George Weston Ltd. and Loblaw Companies Ltd. “should keep checking the mailroom” for upcoming legal action after they implicated Sobeys Inc. in an alleged industry-wide bread price-fixing scheme that goes “right to the heart of the trust” between Canadians and their grocers, the CEO of the grocery chain said Thursday.
“I have been in way too many meetings with lawyers,” said Michael Medline, CEO of Empire Company Ltd. and Sobeys. The meetings have ramped up since Wednesday, when court documents containing the nature of the allegations were made public, he added.
“We are assessing all of our options,” he said. “I’m not going to tip our hand in terms of what our entire strategy is, but I think Weston (and Loblaw) should keep checking the mailroom.”
Kevin Groh, a Loblaw spokesman who is also speaking on behalf of parent company George Weston, did not respond to Medline’s comments directly.
“The Competition Bureau — a federal investigator — has publicly concluded it has evidence that seven companies have committed a criminal offence. This is the bureau’s investigation not ours,” he said in a statement.
In December, bakery operator George Weston and retailer Loblaw admitted their participation in what they say is an industry-wide arrangement to co-ordinate the price of bread for at least 14 years.
They brought the information to the Competition Bureau in exchange for immunity from criminal proceedings, sparking the watchdog’s ongoing investigation into an alleged cartel composed of the two informants, as well as Canada Bread Company Ltd., Walmart Canada Corp., Sobeys Inc., Metro Inc. and Giant Tiger Stores Ltd.
Walmart has declined to comment, while the others have denied contravening the Competition Act.
Documents released Wednesday related to the investigation alleged a more than decade-long arrangement to bump prices at least 15 times in a pattern that became colloquially known as the 7/10 convention — seven cents more at wholesale and 10 cents for consumers in stores.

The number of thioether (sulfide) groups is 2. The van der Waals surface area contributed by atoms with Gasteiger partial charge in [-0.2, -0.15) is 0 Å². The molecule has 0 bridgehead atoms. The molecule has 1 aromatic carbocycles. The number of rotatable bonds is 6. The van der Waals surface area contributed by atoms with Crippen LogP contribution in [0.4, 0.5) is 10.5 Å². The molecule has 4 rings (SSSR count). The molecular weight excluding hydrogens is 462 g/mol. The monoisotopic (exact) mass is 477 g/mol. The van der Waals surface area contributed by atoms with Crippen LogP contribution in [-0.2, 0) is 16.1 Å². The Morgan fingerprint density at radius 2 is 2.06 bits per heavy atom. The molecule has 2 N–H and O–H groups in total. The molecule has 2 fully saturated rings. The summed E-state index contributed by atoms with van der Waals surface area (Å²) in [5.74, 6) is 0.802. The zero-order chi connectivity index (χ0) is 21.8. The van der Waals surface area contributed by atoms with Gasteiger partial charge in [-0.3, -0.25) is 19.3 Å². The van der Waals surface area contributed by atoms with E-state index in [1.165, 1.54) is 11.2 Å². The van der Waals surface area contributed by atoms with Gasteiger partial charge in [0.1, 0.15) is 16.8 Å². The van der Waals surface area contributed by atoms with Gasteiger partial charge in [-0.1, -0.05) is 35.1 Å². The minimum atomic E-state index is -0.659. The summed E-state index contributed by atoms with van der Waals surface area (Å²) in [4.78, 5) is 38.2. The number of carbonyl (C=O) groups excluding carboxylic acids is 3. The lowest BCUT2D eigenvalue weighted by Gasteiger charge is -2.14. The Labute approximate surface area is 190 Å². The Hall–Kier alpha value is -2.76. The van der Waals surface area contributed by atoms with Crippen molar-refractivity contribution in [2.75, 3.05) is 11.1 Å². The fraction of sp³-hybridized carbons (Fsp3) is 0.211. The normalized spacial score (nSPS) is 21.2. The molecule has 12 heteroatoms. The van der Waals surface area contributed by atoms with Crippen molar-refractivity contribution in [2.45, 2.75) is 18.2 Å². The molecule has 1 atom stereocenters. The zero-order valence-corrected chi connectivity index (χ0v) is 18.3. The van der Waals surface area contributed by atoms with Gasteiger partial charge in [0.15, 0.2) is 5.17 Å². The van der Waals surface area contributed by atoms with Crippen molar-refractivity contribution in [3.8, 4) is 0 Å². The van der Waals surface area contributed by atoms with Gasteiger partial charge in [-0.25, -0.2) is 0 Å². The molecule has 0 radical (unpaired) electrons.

The information to obtain documents contained the Competition Bureau’s reasoning for requesting search warrants in the case based on information it had collected so far in its investigation, largely gathered from interviews with two witnesses.
While their names are blacked out, the records indicate they are affiliated with the immunity applicant of George Weston and Loblaw. An unidentified applicant had requested their anonymity, which has been granted while the court waits to hear the full application. Other sections, including one detailing the genesis of the allegations, are also redacted.
Sobeys and Metro have both filed applications for unredacted versions that disclose the names to the public, and a hearing will be held on Feb. 14.
“We want to know who’s first of all accusing us,” Medline said.
Metro believes the public should see the documents in full, spokeswoman Marie-Claude Bacon said in an email.
“In our view, selective disclosures, redactions and secrecy are not conducive to rebuilding trust,” she said, adding consumer confidence has been understandably shaken by Loblaw and George Weston’s admissions.
Medline agreed the information should be made public.
“We want everyone to see everything that led to the Halloween searches,” he said of the date the Competition Bureau executed its search warrants.
Sobeys believes there’s some useful and interesting information being withheld that will better pinpoint what was actually happening that will be instrumental as it challenges the allegations levied against it, said Medline.
The Competition Bureau said it is aware of Sobeys and Metro’s applications, but can not comment further for confidentiality reasons.
The bureau’s normal practice is to protect informants through redaction, said Loblaw’s Groh, adding the retailer informants waived their rights to have their company names redacted.
“This is now an issue of the rights of individuals and the court process to properly deal with those rights is already underway.”
Sobeys will be very aggressive in making applications to release that information, said Medline, and “could absolutely” take legal action against George Weston before the bureau’s investigation — which he expects to be lengthy — wraps up.
The Competition Bureau did not offer a timeline for when charges may be laid, but said the investigation is ongoing and there is no conclusion of wrongdoing at this time.
If investigators secure sufficient evidence, the commissioner may refer the case to the director of public prosecutions who will decide if charges will be laid, said spokeswoman Veronique Aupry in an email.
The case would be heard in a criminal court, she said, and penalties for price-fixing include fines of up to $25 million and up to 14 years in prison — or both.